Cause of death determined for 2 Iditarod dogs; fifth dog dies
Two dogs that died during the running of this year's Iditarod Trail Sled Dog Race had fluid in their lungs, according to race marshal Mark Nordman. The Anchorage Daily News reports:
Necropsies showed that both dogs had pulmonary edema, possibly because cardiac abnormalities prevented their hearts from moving fluid out of their lungs. Further tests are pending, Nordman reported.
Maynard, a member of musher Warren Palfrey's team, died about an hour from the race's finish line, and Omen, a member of musher Rick Larson's team, are the two to which Nordman referred. Their deaths brought the number of canine casualties during the race to five. Causes of death have not yet been determined for the other three.
Responding to the dogs' deaths, PETA sent a letter to Col. Audie Halloway of the Alaska State Troopers requesting a criminal investigation to determine whether any of the mushers should be charged with violations of Alaska's cruelty to animals law.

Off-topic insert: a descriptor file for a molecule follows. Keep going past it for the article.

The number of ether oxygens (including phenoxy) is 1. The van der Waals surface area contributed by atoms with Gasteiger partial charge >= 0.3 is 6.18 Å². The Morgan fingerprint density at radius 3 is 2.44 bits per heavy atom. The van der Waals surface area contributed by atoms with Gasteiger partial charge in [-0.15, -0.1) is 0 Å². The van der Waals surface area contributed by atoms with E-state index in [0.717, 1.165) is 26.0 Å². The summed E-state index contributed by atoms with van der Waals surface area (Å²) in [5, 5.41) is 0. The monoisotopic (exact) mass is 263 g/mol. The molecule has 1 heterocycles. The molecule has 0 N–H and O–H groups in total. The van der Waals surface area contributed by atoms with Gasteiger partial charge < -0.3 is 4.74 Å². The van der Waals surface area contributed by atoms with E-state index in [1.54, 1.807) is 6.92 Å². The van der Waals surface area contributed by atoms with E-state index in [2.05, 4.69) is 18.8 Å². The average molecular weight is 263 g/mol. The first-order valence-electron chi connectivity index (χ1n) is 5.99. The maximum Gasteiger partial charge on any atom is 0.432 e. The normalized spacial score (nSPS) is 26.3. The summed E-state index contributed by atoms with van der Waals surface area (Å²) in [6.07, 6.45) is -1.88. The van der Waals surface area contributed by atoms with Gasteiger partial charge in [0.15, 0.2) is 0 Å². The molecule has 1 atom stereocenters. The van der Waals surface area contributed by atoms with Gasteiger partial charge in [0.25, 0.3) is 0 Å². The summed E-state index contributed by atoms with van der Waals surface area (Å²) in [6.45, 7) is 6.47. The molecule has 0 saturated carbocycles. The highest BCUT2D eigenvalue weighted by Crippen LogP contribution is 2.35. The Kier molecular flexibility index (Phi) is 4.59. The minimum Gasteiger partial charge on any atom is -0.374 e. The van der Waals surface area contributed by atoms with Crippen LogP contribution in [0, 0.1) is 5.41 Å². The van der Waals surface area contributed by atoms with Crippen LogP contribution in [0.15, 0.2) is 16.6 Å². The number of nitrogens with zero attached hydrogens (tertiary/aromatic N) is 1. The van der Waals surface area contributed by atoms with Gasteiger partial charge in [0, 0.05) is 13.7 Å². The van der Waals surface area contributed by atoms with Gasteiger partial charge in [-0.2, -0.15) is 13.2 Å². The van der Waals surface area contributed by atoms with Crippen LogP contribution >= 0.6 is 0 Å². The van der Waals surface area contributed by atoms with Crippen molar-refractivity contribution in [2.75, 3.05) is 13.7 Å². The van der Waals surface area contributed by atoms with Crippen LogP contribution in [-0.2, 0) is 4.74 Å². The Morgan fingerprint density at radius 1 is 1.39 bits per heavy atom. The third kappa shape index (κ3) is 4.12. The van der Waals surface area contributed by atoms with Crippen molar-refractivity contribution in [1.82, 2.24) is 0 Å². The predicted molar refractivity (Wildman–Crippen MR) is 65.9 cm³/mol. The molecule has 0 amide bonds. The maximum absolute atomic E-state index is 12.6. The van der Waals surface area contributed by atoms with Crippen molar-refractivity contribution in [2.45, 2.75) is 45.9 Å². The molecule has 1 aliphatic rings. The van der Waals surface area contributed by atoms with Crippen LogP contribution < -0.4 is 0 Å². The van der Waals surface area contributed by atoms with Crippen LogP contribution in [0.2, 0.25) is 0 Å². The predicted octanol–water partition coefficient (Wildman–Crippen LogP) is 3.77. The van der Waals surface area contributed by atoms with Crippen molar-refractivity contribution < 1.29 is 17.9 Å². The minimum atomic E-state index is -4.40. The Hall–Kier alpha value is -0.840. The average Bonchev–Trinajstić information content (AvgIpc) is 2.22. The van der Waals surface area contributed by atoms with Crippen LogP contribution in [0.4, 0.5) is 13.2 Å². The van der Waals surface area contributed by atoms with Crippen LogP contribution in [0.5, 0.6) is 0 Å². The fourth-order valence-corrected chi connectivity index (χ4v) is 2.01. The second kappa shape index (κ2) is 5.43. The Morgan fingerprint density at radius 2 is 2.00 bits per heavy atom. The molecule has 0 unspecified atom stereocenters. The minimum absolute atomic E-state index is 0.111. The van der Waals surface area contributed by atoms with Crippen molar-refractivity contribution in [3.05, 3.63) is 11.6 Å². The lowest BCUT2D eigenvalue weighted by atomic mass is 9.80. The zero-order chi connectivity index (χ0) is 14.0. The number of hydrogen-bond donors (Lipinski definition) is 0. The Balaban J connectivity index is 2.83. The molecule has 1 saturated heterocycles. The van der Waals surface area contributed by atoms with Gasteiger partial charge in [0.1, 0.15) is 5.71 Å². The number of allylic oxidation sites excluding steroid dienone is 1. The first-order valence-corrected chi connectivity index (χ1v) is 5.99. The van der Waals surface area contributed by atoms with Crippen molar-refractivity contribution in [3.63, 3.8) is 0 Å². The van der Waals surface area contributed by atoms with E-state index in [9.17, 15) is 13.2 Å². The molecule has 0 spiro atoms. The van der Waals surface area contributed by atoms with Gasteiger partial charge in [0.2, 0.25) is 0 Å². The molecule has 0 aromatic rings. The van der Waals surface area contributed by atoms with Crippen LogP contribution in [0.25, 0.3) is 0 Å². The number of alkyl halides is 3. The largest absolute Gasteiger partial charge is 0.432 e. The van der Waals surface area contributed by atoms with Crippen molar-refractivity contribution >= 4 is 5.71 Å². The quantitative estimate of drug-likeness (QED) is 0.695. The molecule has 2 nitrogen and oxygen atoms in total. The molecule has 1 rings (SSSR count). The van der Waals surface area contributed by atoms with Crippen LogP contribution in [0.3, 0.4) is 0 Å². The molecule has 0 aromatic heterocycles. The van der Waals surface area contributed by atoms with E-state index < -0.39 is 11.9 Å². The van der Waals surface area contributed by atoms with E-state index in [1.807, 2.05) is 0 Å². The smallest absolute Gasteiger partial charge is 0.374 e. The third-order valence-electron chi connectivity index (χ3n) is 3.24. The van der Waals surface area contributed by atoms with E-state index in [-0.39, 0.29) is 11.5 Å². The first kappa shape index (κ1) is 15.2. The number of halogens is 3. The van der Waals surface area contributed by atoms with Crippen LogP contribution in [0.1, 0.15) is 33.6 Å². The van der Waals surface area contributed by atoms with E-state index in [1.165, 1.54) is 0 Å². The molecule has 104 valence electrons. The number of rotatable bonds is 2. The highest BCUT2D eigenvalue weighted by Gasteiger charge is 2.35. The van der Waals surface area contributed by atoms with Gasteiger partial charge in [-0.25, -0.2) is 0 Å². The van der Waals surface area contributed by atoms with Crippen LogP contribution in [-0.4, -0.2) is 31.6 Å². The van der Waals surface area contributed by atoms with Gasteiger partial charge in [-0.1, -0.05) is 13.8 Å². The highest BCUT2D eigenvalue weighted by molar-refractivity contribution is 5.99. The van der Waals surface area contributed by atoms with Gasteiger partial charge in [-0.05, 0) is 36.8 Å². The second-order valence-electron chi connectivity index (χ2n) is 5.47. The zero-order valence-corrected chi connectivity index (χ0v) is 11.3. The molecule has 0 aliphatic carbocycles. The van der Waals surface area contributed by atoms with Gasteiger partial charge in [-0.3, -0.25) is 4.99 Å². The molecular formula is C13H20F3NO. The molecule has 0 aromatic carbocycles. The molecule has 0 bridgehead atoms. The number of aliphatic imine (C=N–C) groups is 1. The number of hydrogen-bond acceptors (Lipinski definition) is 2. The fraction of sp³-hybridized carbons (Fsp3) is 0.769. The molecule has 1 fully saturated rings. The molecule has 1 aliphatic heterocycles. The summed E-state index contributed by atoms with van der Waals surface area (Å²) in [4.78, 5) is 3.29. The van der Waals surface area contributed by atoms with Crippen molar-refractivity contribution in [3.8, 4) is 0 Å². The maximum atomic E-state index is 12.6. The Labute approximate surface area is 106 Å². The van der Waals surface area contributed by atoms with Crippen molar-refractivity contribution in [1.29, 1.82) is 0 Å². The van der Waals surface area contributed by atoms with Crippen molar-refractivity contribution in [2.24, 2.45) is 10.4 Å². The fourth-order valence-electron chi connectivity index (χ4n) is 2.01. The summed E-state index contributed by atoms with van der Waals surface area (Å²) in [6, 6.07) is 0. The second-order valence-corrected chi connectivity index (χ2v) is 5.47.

"The Iditarod is more than a thousand miles of torment for these dogs," said PETA director Debbie Leahy. The dogs that died during the race -- Victor, Dizzy, Grasshopper, Maynard and Omen -- "deserve justice," Leahy added.
According to the Associated Press, a spokesperson for the state troopers said the law PETA referenced in its letter to Halloway does not generally apply to accepted dogsled racing contests.
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Photo: Rick Larson, who later lost one of his dogs to pulmonary edema during the running of the Iditarod, puts booties on one of his sled dogs as he prepares for the race. Credit: Al Grillo/Associated Press.